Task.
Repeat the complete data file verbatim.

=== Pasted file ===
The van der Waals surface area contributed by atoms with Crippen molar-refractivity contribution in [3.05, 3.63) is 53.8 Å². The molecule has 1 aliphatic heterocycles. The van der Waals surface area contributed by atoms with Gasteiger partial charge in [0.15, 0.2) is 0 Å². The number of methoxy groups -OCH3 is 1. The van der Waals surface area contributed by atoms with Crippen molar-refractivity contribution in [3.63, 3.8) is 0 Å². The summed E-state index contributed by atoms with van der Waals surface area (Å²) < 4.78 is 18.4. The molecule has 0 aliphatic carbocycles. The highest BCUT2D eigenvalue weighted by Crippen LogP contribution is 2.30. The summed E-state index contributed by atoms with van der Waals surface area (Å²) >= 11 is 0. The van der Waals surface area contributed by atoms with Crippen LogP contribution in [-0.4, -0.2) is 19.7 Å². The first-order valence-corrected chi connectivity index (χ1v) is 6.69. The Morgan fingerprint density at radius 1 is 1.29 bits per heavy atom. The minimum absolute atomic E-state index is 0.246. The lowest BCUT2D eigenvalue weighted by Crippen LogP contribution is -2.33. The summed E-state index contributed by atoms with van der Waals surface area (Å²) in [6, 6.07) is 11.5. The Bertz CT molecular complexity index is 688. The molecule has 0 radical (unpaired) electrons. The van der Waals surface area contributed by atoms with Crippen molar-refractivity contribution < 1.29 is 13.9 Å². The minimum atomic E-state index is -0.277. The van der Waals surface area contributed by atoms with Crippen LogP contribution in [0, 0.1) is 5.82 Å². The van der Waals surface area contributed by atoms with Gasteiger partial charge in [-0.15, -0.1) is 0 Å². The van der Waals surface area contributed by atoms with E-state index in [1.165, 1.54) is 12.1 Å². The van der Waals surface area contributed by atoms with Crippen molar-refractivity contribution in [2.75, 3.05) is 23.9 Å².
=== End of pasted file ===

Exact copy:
The van der Waals surface area contributed by atoms with Crippen molar-refractivity contribution in [3.05, 3.63) is 53.8 Å². The molecule has 1 aliphatic heterocycles. The van der Waals surface area contributed by atoms with Gasteiger partial charge in [0.15, 0.2) is 0 Å². The number of methoxy groups -OCH3 is 1. The van der Waals surface area contributed by atoms with Crippen molar-refractivity contribution in [3.63, 3.8) is 0 Å². The summed E-state index contributed by atoms with van der Waals surface area (Å²) < 4.78 is 18.4. The molecule has 0 aliphatic carbocycles. The highest BCUT2D eigenvalue weighted by Crippen LogP contribution is 2.30. The summed E-state index contributed by atoms with van der Waals surface area (Å²) >= 11 is 0. The van der Waals surface area contributed by atoms with Crippen LogP contribution in [-0.4, -0.2) is 19.7 Å². The first-order valence-corrected chi connectivity index (χ1v) is 6.69. The Morgan fingerprint density at radius 1 is 1.29 bits per heavy atom. The minimum absolute atomic E-state index is 0.246. The lowest BCUT2D eigenvalue weighted by Crippen LogP contribution is -2.33. The summed E-state index contributed by atoms with van der Waals surface area (Å²) in [6, 6.07) is 11.5. The Bertz CT molecular complexity index is 688. The molecule has 0 radical (unpaired) electrons. The van der Waals surface area contributed by atoms with Crippen molar-refractivity contribution < 1.29 is 13.9 Å². The minimum atomic E-state index is -0.277. The van der Waals surface area contributed by atoms with Crippen LogP contribution in [0, 0.1) is 5.82 Å². The van der Waals surface area contributed by atoms with Gasteiger partial charge in [-0.15, -0.1) is 0 Å². The van der Waals surface area contributed by atoms with E-state index in [1.165, 1.54) is 12.1 Å². The van der Waals surface area contributed by atoms with Crippen molar-refractivity contribution in [2.75, 3.05) is 23.9 Å².